Tuesday, March 3, 2009

The Siren Song of Government Healthcare

When I was a child, there was a 4 o'clock movie on TV every afternoon. One particular day, I was watching as Kirk Douglas had himself tied to the mast of an ancient ship while the crew plugged their ears and began to row. Old Kirk then began writhing, attempting to free himself. The point of the whole exercise had to do with the Sirens whose song lured many a brave, besotted sailor to the rocks.

I am reminded of that scene when I hear how government is going to take care of us all, our healthcare insurance in particular. Had I not had an aging parent, I, too, would be oblivious of what that means. Most people think that government managed insurance will be just like the employer funded variety. I'm not too sure about that. Seems to me that it's going to cost a whole bunch more of money to administer and there won't be enough money to fund that level of coverage. Where am I getting this idea? Medicare.

Democrat politicians love to brag about Medicare. How good is it, though? If you are hospitalized, you pay the first $1068. Trust me, that's a bit in senior citizen Social Security dollars. If you are hospitalized again three months later, you will pay that amount once again. What about doctor visits? Medicare pays 80% of their allowed amount. Unless your doctor accepts assignment, which fewer and fewer do, you will be billed the difference between the $6 Medicare pays and what the doctor bills. Multiply that by the numbers of doctors you will have to frequent and deduct it from your $1500 dollar a month Social Security payment. Drugs? Until the prescription benefit was added by that heartless Bush administration, you had to pay all. It was not unusual to have bills in the hundreds of dollars every month.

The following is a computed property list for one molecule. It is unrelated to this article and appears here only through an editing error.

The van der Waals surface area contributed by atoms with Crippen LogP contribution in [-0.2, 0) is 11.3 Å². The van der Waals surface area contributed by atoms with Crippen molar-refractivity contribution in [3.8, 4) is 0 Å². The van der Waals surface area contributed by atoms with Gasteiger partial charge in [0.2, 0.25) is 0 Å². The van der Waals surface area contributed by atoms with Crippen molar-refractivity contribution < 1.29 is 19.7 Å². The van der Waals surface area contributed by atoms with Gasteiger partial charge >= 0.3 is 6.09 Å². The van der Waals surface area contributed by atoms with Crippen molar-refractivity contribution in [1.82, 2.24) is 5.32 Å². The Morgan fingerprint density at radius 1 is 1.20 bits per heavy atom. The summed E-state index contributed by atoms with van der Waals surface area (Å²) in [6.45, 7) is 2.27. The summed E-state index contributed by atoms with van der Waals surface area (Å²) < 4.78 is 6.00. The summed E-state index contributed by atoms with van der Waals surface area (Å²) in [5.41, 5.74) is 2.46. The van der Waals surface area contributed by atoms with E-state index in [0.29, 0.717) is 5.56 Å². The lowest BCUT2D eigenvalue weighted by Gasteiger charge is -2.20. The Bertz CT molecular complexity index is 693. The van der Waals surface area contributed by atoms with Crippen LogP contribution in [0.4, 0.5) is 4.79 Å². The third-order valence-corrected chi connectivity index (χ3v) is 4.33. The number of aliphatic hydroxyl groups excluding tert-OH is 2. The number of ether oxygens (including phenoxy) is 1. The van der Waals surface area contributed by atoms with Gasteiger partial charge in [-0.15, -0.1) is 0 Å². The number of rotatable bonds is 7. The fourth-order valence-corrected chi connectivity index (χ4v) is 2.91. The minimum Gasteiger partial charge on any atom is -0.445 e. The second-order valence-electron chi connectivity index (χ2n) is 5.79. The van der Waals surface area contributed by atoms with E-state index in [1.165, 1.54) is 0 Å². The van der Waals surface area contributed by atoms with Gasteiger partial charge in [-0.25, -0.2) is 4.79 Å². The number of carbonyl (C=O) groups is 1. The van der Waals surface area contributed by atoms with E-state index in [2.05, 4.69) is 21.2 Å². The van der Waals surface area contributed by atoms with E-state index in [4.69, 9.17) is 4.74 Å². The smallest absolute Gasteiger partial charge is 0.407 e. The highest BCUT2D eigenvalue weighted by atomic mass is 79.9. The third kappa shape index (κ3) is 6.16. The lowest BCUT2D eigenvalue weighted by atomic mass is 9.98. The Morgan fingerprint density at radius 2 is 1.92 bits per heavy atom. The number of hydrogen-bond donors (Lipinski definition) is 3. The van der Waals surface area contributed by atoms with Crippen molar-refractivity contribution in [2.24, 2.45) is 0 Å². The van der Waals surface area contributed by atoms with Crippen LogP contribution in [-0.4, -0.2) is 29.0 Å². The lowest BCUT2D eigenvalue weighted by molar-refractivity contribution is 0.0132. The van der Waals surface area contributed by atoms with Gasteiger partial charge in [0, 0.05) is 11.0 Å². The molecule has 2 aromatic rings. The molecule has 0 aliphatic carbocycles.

Yes, Medicare covers senior citizens whose premiums in the private sector would be astronomical and makes possible coverage through a private HMO, a much better deal. Thus it is a necessary evil. But reality, particularly in this economy, for the rest of us is that toes will be sticking out of that governmental blanket. Call me crazy, but I can't see us getting congressional type coverage unless we enslave the top 20% percent of earners.

A much more moderate approach would put together a commission to explore the situation, see what reforms could be implemented, how costs for everyone could be reduced. But, heck, I'm just a citizen who's paid her own insurance for years and had dealings with the medical establishment. What do I know?

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